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Tasmanian Mammals and Fungi

Tasmanian Bettongs and the Long-nosed Potoroo would have to be Tasmania's true Mycophagists! 

 

Rat Kangaroos have a foregut that allows them to be better able to digest the nutrients in the fungi compared to other mammals. Truffle-like underground fungi feature heavily in the diets of the rat-kangaroos (marsupials including bettongs and potoroos) in Tasmania. 

At least 49 species of fungi may make up 30-40% of the Tasmanian Bettong (Bettongia gaimardi ) diet throughout the year. When production of truffles is highest, Tasmanian Bettongs are almost entirely mycophagous, feeding extensively on fungi, peaking in mid-spring in November where it may make up 42% of their diet and around 6% in winter during August.

In a 2008 study, 49 fungal taxa were found in feces of Tasmanian Bettongs and 99.4% of bettong fecal samples contained two species Mesophellia glauca and Andebbia pachythrix. Studies showed no preference for certain fungal species – Bettongs ate what was available. Some fungi species only at specific times of year eg: Mesophellia tasmanica (Nov & Feb) and Thaxterogaster sp. (Nov & May) (Masen et al. 2008, p.83).

Did you know that Long-nosed Potoroos (Potorous tridactylus) can dig up to 2.4 fungi per minute?

 

A 2014 study on long-nosed potoroos showed how they can dig up to 2.4 truffles per minute, with a 76% success rate (Vernes & Jarman).

 

The long-nosed potoroo occurs in a variety of habitats: heathlands, woodlands, dry and wet eucalypt forests with a dense understory and their diet is mostly fungi, peaking in winter (80-90%) and low in early summer (70%).

The Long-nosed Potoroo may eat over 40 different species at a single site and fungi may form around 30-40% of their diet with the peak of feeding during the wetter seasons where it forages in gullies.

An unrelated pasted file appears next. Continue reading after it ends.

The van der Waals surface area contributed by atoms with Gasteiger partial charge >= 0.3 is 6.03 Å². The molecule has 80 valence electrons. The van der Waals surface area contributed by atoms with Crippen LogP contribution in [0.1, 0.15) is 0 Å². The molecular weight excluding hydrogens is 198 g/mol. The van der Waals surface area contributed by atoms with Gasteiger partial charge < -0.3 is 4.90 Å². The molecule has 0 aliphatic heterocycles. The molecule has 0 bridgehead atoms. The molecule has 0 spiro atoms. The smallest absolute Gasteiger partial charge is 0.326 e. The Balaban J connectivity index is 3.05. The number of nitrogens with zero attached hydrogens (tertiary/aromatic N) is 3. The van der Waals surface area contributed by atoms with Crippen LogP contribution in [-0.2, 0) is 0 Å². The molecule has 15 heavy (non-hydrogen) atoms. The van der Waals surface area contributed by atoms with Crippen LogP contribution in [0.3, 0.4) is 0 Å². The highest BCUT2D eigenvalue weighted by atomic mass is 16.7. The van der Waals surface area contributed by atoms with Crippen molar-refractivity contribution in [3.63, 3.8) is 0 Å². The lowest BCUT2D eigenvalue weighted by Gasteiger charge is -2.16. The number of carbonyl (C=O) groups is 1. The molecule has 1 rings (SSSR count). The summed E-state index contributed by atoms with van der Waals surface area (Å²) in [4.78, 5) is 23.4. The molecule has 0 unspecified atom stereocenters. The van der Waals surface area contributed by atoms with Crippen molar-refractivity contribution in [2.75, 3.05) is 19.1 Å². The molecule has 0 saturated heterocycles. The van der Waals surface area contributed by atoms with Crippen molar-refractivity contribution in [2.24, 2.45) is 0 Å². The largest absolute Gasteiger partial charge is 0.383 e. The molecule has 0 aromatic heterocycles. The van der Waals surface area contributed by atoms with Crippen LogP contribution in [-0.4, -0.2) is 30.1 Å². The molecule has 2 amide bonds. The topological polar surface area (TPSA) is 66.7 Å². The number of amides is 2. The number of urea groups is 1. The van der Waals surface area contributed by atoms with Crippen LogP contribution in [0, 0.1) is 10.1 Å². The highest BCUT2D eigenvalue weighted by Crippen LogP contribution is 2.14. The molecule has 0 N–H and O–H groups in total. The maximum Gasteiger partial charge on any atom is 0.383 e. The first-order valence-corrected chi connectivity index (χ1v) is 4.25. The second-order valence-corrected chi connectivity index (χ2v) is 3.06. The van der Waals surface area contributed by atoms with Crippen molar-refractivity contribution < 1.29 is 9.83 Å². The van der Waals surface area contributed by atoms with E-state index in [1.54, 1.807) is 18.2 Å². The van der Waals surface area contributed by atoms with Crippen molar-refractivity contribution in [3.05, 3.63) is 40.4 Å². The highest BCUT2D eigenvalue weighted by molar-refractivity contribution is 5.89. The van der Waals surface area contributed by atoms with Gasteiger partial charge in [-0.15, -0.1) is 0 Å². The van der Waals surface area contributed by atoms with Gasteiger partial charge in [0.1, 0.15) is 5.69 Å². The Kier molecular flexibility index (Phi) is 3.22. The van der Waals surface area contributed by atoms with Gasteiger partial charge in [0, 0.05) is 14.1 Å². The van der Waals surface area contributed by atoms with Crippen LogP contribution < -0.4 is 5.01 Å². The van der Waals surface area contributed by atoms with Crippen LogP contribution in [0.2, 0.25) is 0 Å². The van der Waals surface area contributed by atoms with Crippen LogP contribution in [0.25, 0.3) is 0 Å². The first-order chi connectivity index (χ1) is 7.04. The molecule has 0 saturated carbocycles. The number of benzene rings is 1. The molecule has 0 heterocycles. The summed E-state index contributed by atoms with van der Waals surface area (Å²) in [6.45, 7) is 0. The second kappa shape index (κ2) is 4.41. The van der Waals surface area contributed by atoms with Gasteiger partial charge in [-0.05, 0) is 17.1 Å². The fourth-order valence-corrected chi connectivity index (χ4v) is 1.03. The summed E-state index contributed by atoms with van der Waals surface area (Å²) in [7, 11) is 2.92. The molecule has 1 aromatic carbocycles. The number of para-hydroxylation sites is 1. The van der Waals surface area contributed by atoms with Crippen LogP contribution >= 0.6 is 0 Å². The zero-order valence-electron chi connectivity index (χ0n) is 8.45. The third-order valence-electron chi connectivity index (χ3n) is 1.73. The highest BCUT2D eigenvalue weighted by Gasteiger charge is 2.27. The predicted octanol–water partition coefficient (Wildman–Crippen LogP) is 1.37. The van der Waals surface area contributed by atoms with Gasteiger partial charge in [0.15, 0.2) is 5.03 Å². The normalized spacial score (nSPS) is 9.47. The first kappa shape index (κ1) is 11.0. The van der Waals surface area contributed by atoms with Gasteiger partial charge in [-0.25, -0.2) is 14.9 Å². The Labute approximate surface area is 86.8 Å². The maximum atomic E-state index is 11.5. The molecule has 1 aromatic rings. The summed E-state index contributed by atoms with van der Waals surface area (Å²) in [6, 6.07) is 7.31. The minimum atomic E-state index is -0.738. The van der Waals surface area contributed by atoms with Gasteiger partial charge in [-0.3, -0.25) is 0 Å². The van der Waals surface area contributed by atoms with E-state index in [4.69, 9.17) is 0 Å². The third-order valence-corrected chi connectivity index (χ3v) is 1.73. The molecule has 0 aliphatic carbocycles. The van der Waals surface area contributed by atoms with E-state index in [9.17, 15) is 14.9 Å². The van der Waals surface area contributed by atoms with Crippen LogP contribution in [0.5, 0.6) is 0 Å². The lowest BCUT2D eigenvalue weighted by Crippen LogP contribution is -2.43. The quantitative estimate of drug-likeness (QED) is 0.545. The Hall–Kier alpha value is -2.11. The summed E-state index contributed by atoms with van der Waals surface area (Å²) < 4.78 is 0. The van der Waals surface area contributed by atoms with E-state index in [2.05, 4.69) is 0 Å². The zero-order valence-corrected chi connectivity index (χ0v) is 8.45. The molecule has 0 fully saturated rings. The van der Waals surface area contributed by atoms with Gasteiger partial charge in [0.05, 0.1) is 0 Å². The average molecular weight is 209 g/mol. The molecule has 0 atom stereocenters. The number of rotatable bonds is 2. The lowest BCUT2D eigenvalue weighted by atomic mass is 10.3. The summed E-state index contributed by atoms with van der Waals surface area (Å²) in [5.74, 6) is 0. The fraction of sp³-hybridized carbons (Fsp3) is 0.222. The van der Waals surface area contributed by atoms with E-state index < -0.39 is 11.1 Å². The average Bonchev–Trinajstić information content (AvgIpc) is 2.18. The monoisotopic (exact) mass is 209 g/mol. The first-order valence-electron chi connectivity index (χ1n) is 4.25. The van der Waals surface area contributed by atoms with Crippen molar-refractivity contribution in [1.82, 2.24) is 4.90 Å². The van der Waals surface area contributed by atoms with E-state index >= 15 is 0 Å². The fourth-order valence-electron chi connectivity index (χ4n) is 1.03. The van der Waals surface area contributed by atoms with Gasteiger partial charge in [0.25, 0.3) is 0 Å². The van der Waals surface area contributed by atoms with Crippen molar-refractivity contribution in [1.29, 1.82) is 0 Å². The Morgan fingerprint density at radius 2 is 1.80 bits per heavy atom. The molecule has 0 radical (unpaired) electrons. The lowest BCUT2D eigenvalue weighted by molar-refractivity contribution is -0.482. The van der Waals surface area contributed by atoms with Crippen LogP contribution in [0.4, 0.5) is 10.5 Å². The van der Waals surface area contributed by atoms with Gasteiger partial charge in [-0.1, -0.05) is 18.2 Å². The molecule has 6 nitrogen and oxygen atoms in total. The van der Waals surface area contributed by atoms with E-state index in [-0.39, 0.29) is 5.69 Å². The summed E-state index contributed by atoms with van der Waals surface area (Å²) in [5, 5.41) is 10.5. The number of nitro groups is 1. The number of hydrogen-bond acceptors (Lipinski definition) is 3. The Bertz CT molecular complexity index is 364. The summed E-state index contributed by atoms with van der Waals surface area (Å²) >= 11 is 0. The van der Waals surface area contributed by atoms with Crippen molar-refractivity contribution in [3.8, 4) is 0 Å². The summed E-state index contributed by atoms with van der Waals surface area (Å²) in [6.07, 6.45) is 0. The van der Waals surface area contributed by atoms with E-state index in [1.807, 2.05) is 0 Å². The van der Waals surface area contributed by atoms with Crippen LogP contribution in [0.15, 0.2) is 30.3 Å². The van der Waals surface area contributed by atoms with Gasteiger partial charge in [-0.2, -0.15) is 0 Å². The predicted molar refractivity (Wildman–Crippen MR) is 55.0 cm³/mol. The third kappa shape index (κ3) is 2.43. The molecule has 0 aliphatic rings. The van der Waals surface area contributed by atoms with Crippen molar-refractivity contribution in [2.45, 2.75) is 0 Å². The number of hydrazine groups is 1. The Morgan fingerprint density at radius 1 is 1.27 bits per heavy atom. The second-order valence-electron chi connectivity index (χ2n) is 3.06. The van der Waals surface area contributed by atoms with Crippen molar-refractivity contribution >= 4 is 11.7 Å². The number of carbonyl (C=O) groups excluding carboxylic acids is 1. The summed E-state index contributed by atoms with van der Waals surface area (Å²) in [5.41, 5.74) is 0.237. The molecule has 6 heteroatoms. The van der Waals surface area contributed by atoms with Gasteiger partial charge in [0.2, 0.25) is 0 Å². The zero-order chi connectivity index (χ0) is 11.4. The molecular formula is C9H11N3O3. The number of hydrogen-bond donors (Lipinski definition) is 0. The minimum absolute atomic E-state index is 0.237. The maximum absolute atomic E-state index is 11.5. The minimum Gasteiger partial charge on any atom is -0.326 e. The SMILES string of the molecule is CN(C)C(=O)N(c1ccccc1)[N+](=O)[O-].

The high fungal diversity diet - around 50 different species (Masen et al. 2008), of the Long-nosed Potoroos is thought to support health (Claridge & Cork (1994). 

Bettongia gaimardi Tasmanian Bettong

(Bettongia gaimardi Tasmanian Bettong Freycinet, Gaimard, Quoy)

A number of Opportunistic Mycophagists  such as rats, Southern Brown Bandicoots,  Eastern Barred Bandicoots,  Long-tailed mouse, Tasmanian Pademelon,Brushtail Possum and Wombats have been shown to consume fungi seasonally or over short periods. These opportunists may eat underground truffle-like fungi or above ground macrofungi. Macrofungi in the genus Russula is popular for possums, and on several occasions over the years on my property I have seen Pademelons feed on Amanita and Russula above-ground fungi.

 

Even very small mammals routinely contain multiple fungal species in their digestive tracts at any given time (Maser et al. 1978), and fungal diversity has been shown to be important to good nutrition of mycophagists (Claridge & Cork 1994; Claridge et al. 1999).

Over 30 species of native Australian fauna have been recorded as eating fungi. Not all of the ones listed eat truffle-like fungi, but have been included here out of interest.

Bennett's Wallaby - Macropus rufogriseus rufogriseus 

Bilby - Macrotis lagotis

Bush Rat - Rattus fuscipes

Common Brushtail Possum - Trichosurus vulpecula

Common Wombat - Vombatus ursinus 

Long-nosed Bandicoot - Perameles nasuta

Long-footed Potoroo - Potorous longipes 

Long-nosed Potoroo - Potorous tridactylus

Long-tailed Mouse - Pseudomys higginsi

Quokka - Setonix brachyurus

Red-legged Pademelon - Thylogale stigmatica

Southern Brown Bandicoot - Isoodon obesulus 

Swamp Rat - Rattus lutreolus

Swamp Wallaby - Wallabia bicolor

Tasmanian Bettong - Bettongia gaimardi 

Tasmanian Pademelon - Thylogale billardierii  

(Source: Claridge, Castellano & Trappe 1996)

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